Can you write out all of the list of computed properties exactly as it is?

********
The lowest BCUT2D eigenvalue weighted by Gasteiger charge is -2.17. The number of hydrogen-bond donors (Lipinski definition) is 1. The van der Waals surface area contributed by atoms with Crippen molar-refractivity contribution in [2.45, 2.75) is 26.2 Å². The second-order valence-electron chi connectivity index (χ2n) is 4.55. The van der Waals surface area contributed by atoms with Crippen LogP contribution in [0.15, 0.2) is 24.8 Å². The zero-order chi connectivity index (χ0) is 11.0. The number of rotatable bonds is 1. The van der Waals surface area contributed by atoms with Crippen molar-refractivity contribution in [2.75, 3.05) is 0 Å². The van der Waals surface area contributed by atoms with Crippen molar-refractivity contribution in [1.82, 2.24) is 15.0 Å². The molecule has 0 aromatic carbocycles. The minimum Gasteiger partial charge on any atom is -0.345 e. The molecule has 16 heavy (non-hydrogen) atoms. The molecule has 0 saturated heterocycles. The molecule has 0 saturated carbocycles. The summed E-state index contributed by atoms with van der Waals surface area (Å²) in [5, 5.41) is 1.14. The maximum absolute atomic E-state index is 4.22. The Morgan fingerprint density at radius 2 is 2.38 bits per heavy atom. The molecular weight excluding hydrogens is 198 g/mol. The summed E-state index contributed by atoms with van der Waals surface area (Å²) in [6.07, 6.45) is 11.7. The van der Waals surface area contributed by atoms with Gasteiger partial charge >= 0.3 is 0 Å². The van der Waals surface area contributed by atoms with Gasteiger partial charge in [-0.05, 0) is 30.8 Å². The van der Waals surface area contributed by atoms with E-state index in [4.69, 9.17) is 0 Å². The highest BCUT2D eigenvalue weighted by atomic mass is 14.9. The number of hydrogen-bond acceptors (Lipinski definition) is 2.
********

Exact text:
The lowest BCUT2D eigenvalue weighted by Gasteiger charge is -2.17. The number of hydrogen-bond donors (Lipinski definition) is 1. The van der Waals surface area contributed by atoms with Crippen molar-refractivity contribution in [2.45, 2.75) is 26.2 Å². The second-order valence-electron chi connectivity index (χ2n) is 4.55. The van der Waals surface area contributed by atoms with Crippen LogP contribution in [0.15, 0.2) is 24.8 Å². The zero-order chi connectivity index (χ0) is 11.0. The number of rotatable bonds is 1. The van der Waals surface area contributed by atoms with Crippen molar-refractivity contribution in [2.75, 3.05) is 0 Å². The van der Waals surface area contributed by atoms with Crippen molar-refractivity contribution in [1.82, 2.24) is 15.0 Å². The molecule has 0 aromatic carbocycles. The minimum Gasteiger partial charge on any atom is -0.345 e. The molecule has 16 heavy (non-hydrogen) atoms. The molecule has 0 saturated heterocycles. The molecule has 0 saturated carbocycles. The summed E-state index contributed by atoms with van der Waals surface area (Å²) in [5, 5.41) is 1.14. The maximum absolute atomic E-state index is 4.22. The Morgan fingerprint density at radius 2 is 2.38 bits per heavy atom. The molecular weight excluding hydrogens is 198 g/mol. The summed E-state index contributed by atoms with van der Waals surface area (Å²) in [6.07, 6.45) is 11.7. The van der Waals surface area contributed by atoms with Gasteiger partial charge >= 0.3 is 0 Å². The van der Waals surface area contributed by atoms with Gasteiger partial charge in [-0.05, 0) is 30.8 Å². The van der Waals surface area contributed by atoms with E-state index in [4.69, 9.17) is 0 Å². The highest BCUT2D eigenvalue weighted by atomic mass is 14.9. The number of hydrogen-bond acceptors (Lipinski definition) is 2.